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  • Updated 2014-03-12 (v16)
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    Microbee hardware is now available from Microbee Technology!

    About

    NanoWasp is an emulator for the MicroBee computer. The MicroBee was popular in Australia in the mid 1980s. NanoWasp requires a relatively recent browser with JavaScript enabled.

    Quick Start

    1. Select a tape from the "Tape:" menu.
    2. Type "load" and press Return.
    3. Type "run" and press Return.

    Keyboard Modes

    Natural keyboard

    The layout of the MicroBee keyboard differs from that of modern keyboards. For ease of use, NanoWasp defaults to using a "Natural keyboard" mapping. In this mode, characters entered are automatically translated to the appropriate MicroBee key presses and releases. To enter an asterisk, e.g., simply enter it as you would in any other program. You can also paste text when in this mode (Chrome only). The natural keyboard mode works well for most programs, so use it if you can.

    Strict keyboard

    Some programs, however, care about the physical key presses and releases rather than the logical character. For these programs, use the "Settings" menu to select the "Strict keyboard" mapping. In the strict mode, each key on the keyboard is mapped one-to-one to a key on the MicroBee keyboard. When a key is pressed, the corresponding emulated MicroBee key will be pressed. Ditto for when keys are released. Most characters can still be entered using the usual key; however, punctuation characters are laid out differently on a MicroBee keyboard. The following table shows the mapping for these characters when in strict mode:

    CharacterKey Sequence
    !Shift-1
    "Shift-2
    #Shift-3
    $Shift-4
    %Shift-5
    &Shift-6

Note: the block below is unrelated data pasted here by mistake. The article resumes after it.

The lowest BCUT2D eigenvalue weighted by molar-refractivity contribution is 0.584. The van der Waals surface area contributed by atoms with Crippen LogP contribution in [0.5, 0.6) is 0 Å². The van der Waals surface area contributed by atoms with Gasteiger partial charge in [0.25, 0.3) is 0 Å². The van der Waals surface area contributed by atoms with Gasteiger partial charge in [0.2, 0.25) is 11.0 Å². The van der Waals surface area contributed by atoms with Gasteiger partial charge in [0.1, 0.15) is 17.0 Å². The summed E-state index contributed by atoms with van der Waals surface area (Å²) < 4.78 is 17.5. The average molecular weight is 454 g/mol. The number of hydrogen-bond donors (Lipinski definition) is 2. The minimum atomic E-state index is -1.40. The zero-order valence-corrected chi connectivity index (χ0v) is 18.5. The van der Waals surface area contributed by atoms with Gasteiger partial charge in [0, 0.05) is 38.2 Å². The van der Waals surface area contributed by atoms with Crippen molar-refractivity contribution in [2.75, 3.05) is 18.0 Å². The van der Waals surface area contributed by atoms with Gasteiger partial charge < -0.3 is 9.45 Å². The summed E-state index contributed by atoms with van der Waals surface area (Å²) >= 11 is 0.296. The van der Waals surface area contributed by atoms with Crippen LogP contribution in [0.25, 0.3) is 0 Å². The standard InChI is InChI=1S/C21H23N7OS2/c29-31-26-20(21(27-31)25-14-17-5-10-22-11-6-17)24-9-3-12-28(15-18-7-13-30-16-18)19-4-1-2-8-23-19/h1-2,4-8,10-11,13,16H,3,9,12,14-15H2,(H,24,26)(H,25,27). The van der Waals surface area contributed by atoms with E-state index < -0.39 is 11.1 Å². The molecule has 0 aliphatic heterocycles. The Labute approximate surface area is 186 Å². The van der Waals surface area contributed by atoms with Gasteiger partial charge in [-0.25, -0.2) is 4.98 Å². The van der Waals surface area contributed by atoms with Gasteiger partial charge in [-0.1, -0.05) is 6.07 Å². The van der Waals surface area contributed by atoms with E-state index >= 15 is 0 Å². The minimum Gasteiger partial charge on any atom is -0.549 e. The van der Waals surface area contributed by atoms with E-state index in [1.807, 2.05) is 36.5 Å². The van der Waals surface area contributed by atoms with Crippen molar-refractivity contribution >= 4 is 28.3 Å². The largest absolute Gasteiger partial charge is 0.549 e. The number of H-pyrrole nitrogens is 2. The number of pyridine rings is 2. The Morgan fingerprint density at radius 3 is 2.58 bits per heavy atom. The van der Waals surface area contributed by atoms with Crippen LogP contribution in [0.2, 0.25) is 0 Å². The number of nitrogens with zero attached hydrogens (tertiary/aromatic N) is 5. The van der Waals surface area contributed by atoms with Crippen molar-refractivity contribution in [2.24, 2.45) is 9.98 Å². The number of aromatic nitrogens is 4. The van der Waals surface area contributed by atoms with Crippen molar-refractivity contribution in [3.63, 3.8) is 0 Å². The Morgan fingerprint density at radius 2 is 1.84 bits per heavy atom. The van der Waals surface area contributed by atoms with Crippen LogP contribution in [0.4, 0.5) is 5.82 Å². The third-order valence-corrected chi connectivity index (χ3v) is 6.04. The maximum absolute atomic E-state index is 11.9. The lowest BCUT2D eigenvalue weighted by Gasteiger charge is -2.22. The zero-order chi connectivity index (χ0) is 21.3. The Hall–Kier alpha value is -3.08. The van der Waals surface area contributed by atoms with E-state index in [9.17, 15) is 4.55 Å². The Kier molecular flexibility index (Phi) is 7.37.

'Shift-7
    (Shift-8
    )Shift-9
    Line FeedPageDown
    CharacterKey Sequence
    :;
    *Shift-;
    =Shift--
    ^`
    ~Shift-`
    ;=
    +Shift-=
    @'
    `Shift-'
    BreakEnd

    Acknowledgements

    The Z80 CPU emulation code comes from Matt Westcott's JSSpeccy project, a ZX Spectrum emulator written in JavaScript. It was ported from the Fuse project. Some ideas have also been incorporated from Stewart Kay's uBee512 emulator. Resources and feedback from the people at both the MicroBee Software Preservation Project and the Bee Board have been invaluable over the course of developing earlier versions of NanoWasp and the current JavaScript incarnation.

    Original Software

    The MicroWorld Basic V5.22e ROM and the MicroBee Font ROM are used on this site with kind permission from Ewan J. Wordsworth of Microbee Technology.

    Depth Charge, Laser Blaster, Space Lanes, and Robot Fire are used with kind permission from Brad Robinson of Topten Software.

    Bounce, Break Out, Catack, Catter, Earth, Isbok Adventure, Mazes!, Othello, and Pucker are used with kind permission from Richard Larkin.

    Some other original MicroBee software is also accessible through this site. This software is believed to be in the public domain or otherwise distributable. It is made available here non-commercially and solely to preserve this piece of Australian computing history. If you have any queries regarding the original software accessible though this site please contact me at the email address below.

    Source Code

    The NanoWasp source code is released under the GPLv3 license. The main Git repository can be found here. You may also be interested in the old standalone version and its SourceForge project page.

    Contact

    NanoWasp was written by Dave Churchill. Please send any feedback to nanowasp@ninthcuriosity.com.

    Privacy

    No personally identifiable information is collected by this site. However, cookies are used to gather anonymous usage statistics via Google Analytics. Information about privacy with regard to Google Analytics can be found here. Additionally, like most websites, the IP address of the device you use to access the site may be recorded.